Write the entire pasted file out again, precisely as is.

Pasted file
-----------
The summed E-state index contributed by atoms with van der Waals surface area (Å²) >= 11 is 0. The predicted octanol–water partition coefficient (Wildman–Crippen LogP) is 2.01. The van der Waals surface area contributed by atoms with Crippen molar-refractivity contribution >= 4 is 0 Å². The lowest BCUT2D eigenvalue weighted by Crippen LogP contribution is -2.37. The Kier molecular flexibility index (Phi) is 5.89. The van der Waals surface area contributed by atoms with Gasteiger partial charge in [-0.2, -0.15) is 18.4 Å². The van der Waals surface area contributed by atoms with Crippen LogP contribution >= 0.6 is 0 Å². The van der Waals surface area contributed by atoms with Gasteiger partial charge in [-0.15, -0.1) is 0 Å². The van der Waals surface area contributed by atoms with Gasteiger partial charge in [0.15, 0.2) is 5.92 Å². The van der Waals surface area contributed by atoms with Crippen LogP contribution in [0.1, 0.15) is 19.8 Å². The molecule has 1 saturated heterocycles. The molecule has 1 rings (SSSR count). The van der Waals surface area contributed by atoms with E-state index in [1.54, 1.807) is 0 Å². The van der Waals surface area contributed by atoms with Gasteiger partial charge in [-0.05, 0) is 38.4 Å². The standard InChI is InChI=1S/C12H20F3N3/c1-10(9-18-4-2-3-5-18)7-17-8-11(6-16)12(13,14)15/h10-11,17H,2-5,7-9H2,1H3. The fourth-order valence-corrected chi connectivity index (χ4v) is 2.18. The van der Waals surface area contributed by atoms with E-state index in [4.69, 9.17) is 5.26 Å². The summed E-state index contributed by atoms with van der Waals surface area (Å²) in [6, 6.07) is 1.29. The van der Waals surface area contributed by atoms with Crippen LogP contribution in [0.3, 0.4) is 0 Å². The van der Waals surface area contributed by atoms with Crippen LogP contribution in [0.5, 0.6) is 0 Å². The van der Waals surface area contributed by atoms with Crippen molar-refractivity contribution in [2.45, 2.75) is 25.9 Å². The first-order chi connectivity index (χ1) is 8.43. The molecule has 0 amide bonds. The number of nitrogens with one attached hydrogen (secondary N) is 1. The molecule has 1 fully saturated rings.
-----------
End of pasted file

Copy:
The summed E-state index contributed by atoms with van der Waals surface area (Å²) >= 11 is 0. The predicted octanol–water partition coefficient (Wildman–Crippen LogP) is 2.01. The van der Waals surface area contributed by atoms with Crippen molar-refractivity contribution >= 4 is 0 Å². The lowest BCUT2D eigenvalue weighted by Crippen LogP contribution is -2.37. The Kier molecular flexibility index (Phi) is 5.89. The van der Waals surface area contributed by atoms with Gasteiger partial charge in [-0.2, -0.15) is 18.4 Å². The van der Waals surface area contributed by atoms with Crippen LogP contribution >= 0.6 is 0 Å². The van der Waals surface area contributed by atoms with Gasteiger partial charge in [-0.15, -0.1) is 0 Å². The van der Waals surface area contributed by atoms with Gasteiger partial charge in [0.15, 0.2) is 5.92 Å². The van der Waals surface area contributed by atoms with Crippen LogP contribution in [0.1, 0.15) is 19.8 Å². The molecule has 1 saturated heterocycles. The molecule has 1 rings (SSSR count). The van der Waals surface area contributed by atoms with E-state index in [1.54, 1.807) is 0 Å². The van der Waals surface area contributed by atoms with Gasteiger partial charge in [-0.05, 0) is 38.4 Å². The standard InChI is InChI=1S/C12H20F3N3/c1-10(9-18-4-2-3-5-18)7-17-8-11(6-16)12(13,14)15/h10-11,17H,2-5,7-9H2,1H3. The fourth-order valence-corrected chi connectivity index (χ4v) is 2.18. The van der Waals surface area contributed by atoms with E-state index in [4.69, 9.17) is 5.26 Å². The summed E-state index contributed by atoms with van der Waals surface area (Å²) in [6, 6.07) is 1.29. The van der Waals surface area contributed by atoms with Crippen LogP contribution in [0.3, 0.4) is 0 Å². The van der Waals surface area contributed by atoms with Crippen LogP contribution in [0.5, 0.6) is 0 Å². The van der Waals surface area contributed by atoms with Crippen molar-refractivity contribution in [2.45, 2.75) is 25.9 Å². The first-order chi connectivity index (χ1) is 8.43. The molecule has 0 amide bonds. The number of nitrogens with one attached hydrogen (secondary N) is 1. The molecule has 1 fully saturated rings.